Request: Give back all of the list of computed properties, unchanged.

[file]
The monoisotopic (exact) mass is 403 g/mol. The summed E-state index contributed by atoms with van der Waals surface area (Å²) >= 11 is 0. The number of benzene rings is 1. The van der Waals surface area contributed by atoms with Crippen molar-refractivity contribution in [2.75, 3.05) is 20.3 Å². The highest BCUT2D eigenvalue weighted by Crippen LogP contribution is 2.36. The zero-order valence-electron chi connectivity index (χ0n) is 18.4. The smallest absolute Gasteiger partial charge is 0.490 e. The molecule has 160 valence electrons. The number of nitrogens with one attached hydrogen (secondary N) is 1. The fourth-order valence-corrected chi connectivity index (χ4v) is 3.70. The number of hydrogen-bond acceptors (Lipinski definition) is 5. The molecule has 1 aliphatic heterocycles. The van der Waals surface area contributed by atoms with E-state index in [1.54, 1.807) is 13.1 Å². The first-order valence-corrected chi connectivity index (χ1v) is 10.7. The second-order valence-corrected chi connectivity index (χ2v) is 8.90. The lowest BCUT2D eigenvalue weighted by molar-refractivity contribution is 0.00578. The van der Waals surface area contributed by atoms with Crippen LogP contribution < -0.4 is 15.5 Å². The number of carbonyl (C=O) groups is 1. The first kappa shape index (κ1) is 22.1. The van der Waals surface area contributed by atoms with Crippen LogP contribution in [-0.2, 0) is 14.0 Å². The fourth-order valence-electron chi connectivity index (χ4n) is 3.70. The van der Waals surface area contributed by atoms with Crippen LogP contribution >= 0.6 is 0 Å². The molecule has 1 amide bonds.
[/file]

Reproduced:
The monoisotopic (exact) mass is 403 g/mol. The summed E-state index contributed by atoms with van der Waals surface area (Å²) >= 11 is 0. The number of benzene rings is 1. The van der Waals surface area contributed by atoms with Crippen molar-refractivity contribution in [2.75, 3.05) is 20.3 Å². The highest BCUT2D eigenvalue weighted by Crippen LogP contribution is 2.36. The zero-order valence-electron chi connectivity index (χ0n) is 18.4. The smallest absolute Gasteiger partial charge is 0.490 e. The molecule has 160 valence electrons. The number of nitrogens with one attached hydrogen (secondary N) is 1. The fourth-order valence-corrected chi connectivity index (χ4v) is 3.70. The number of hydrogen-bond acceptors (Lipinski definition) is 5. The molecule has 1 aliphatic heterocycles. The van der Waals surface area contributed by atoms with E-state index in [1.54, 1.807) is 13.1 Å². The first-order valence-corrected chi connectivity index (χ1v) is 10.7. The second-order valence-corrected chi connectivity index (χ2v) is 8.90. The lowest BCUT2D eigenvalue weighted by molar-refractivity contribution is 0.00578. The van der Waals surface area contributed by atoms with Crippen LogP contribution < -0.4 is 15.5 Å². The number of carbonyl (C=O) groups is 1. The first kappa shape index (κ1) is 22.1. The van der Waals surface area contributed by atoms with Crippen LogP contribution in [-0.2, 0) is 14.0 Å². The fourth-order valence-electron chi connectivity index (χ4n) is 3.70. The van der Waals surface area contributed by atoms with Crippen LogP contribution >= 0.6 is 0 Å². The molecule has 1 amide bonds.